When we join our efforts, we achieve more: More than 50 UN Officials from 22 countries in East and Southern Africa, empowered to implement the UNCT-SWAP Gender Equality Scorecard and move the needle for gender equality


When different parts of the UN system act together, they can deliver greater results—and maximize the use of scarce resources. Within the UN system, UN Women is mandated to lead, promote and coordinate efforts to advance the full realization of women’s rights and opportunities. The UN General Assembly has called on all parts of the UN system to promote gender equality and the empowerment of women within their mandates.

To this end, the UN Women East and Southern Africa Regional Office brought together more than 50 UN officials from 22 countries for a regional UNCT-SWAP Gender Equality Scorecard training for UN Country teams in East and Southern Africa. The UNCT-SWAP Gender Equality Scorecard is an accountability framework that promotes improved planning, coordination, programming and results for gender equality and women’s empowerment at the country level, tied to support to member states to achieve the Sustainable Development Goals.

UNCT-SWAP Gender Equality Scorecard training participants got together for a group photo. Photo: UN Women/James Ochweri

Welcoming participants of the training, Dr. Maxime Houinato, UN Women Regional Director for East and Southern Africa, emphasized the importance of strengthened gender equality in the UN Cooperation Framework and encouraged the participants to show leadership for gender equality, promoting active and meaningful participation of both women and men, and the empowerment of all women and girls.

 “I wish to reiterate the importance of the UN setting standards, by holding itself accountable through tools such as the UNCT SWAP-Gender Equality Scorecard and the Gender Equality Marker. UN Women will continue supporting UN Country Teams where we are present, as well as in countries, where we are a Non-Resident Agency,” said Dr. Houinato.

He also underscored the significance of working as a collective and the importance of accountability to move the needle for gender equality and women’s empowerment.

Through the training, participants gained full understanding of the implementation and utilization of the UNCT-SWAP Gender Equality Scorecard, as well as other tools, such as the Gender Equality Marker, to ensure that women’s and girls’ needs are taken into account in the work of UN agencies.

“Lesotho is in the process of developing the UN Cooperation Framework. Lesotho has the third highest rape rate in the world and the second highest HIV rate; women’s political participation is low.  To change this, we need to ensure that gender is well mainstreamed into our development processes. Therefore, this training is so critical,” said Vimbainashe Mukota, RCO Team Leader and Strategic Planning Specialist from Lesotho.

Group exercise, presentation and peer-to-peer learning were important elements of the training, as participants shared their challenges and tips in gender mainstreaming. Photo: UN Women/James Ochweri.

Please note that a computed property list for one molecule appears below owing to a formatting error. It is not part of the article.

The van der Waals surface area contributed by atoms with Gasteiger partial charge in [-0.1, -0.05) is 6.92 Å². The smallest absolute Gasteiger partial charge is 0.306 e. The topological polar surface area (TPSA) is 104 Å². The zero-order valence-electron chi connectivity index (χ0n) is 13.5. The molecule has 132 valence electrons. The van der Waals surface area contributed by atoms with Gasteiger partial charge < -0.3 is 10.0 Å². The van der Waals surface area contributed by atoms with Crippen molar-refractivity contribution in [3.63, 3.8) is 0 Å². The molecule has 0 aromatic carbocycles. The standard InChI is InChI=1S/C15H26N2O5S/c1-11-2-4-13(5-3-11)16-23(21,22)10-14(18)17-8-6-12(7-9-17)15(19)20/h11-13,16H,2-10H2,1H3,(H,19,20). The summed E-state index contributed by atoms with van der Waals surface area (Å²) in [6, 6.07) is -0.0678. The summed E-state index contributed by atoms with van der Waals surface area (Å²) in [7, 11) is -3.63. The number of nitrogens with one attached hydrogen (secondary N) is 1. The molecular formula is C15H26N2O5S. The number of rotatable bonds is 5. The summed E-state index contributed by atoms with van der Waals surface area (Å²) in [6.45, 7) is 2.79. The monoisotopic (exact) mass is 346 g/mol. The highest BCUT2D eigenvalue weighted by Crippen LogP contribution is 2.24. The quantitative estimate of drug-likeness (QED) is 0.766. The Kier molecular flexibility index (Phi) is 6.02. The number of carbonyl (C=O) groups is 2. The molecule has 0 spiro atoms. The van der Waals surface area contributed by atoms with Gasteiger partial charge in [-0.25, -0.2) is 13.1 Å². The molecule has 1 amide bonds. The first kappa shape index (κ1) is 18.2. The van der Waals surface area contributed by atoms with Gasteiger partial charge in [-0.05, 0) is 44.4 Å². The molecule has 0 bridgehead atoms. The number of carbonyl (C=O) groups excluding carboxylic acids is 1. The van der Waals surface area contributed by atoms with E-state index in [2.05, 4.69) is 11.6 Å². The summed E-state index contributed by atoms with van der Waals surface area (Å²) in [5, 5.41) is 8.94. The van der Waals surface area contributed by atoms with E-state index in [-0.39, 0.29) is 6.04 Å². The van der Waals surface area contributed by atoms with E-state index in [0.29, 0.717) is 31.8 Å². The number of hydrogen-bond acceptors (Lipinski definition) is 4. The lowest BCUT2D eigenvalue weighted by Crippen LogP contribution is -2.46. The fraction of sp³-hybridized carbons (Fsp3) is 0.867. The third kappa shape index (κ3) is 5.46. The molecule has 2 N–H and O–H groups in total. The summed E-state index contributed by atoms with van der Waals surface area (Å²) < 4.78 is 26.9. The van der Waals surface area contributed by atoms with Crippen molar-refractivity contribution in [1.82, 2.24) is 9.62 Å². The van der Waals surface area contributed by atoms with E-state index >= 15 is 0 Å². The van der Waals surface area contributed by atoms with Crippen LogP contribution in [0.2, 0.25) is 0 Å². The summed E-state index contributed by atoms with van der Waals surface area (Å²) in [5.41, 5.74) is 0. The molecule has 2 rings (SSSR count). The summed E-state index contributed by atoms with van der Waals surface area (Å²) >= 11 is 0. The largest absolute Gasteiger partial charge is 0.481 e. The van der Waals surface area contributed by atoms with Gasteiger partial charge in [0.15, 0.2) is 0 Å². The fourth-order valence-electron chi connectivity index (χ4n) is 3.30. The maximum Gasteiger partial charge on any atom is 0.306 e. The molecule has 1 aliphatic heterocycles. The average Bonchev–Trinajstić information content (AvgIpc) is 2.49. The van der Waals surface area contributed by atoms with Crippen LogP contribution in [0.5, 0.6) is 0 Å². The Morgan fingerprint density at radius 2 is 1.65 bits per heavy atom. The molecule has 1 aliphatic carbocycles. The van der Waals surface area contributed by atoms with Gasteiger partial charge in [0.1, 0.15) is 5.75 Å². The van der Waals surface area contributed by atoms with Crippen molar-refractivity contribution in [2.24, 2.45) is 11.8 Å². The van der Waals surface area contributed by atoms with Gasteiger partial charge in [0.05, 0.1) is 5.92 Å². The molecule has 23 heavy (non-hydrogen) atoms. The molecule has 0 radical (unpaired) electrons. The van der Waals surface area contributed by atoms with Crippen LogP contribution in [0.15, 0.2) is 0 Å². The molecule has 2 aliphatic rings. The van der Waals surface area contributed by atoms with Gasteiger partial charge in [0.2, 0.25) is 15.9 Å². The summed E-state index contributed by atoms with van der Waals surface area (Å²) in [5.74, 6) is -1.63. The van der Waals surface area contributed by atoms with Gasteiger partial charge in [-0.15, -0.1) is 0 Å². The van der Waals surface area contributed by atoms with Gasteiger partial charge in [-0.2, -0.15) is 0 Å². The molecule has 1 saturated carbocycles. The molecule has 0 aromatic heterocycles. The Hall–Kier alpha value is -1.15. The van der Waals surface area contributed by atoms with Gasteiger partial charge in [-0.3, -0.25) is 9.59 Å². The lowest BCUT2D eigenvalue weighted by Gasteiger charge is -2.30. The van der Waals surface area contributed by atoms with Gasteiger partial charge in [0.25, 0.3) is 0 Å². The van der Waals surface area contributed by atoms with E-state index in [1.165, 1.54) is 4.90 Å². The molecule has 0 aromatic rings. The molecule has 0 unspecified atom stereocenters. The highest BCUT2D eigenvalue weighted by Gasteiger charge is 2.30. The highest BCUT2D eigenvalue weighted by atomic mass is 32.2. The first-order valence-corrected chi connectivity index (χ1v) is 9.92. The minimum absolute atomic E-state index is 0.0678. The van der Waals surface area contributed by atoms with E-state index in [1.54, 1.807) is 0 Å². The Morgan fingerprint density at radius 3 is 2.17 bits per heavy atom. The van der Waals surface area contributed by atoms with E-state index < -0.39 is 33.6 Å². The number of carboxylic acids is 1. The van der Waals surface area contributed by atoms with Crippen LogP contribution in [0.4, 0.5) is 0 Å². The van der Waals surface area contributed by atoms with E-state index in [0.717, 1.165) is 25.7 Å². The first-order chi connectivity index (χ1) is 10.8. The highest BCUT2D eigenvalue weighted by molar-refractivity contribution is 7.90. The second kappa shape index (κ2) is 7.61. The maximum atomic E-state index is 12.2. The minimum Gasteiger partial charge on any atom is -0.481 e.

The objectives of the training were fulfilled through group exercises, presentations and peer-to-peer learning. Knowledge, experience and lessons were shared by the participants from countries whose UNCTs recently conducted the UNCT-SWAP Gender Equality Scorecard exercises. Some of the achievements shared by participants were the stronger attention to gender equality in the countries, joint programming to benefit women and girls, and the requirement of new programmes to be reviewed by the Gender Pillar Groups.

“South Sudan completed the UNCT SWAP assessment last year. The process helped us to identify our areas of strengths and weaknesses, strengthened the role of the UN Gender Thematic Group, but also created new opportunities. The team set up the Gender Parity Pledge and developed the guidelines on practical steps to achieve and monitor the Gender Parity Pledge by each UN agency,” explained Alinane Kamlongera, the Gender Humanitarian Advisor at UN Women South Sudan.

Participants also appreciated the opportunity to hear about each other’s experiences, openly discuss challenges in mainstreaming gender in their work, be inspired by successful implementation and best practices, and make important connections to drive the gender equality agenda within the UN and through UN programming.

“In Ethiopia, thanks to strong leadership and commitment, we were able to ensure strong gender mainstreaming in the UN Cooperation Framework. Gender is mainstreamed across all four outcomes and UN Women is present in all Action Groups. We are now planning to train all Action Groups on gender mainstreaming and conduct a Gender Audit in all UN agencies. I would like to thank the training organizers for bringing us – especially RCO colleagues from different countries - together to exchange best practices,” said Emawayish Seme, Gender, Youth and Inclusion Specialist from UNRCO Ethiopia.

All participants unanimously agreed that UN agencies should promote gender equality and the empowerment of women within their mandates and ensure that commitments on paper lead to progress on the ground. Having the Resident Coordinator in the driver’s seat leading the gender mainstreaming process, working together to generate data and evidence, and having dedicated gender experts on the UN Country Team were mentioned as keys to success.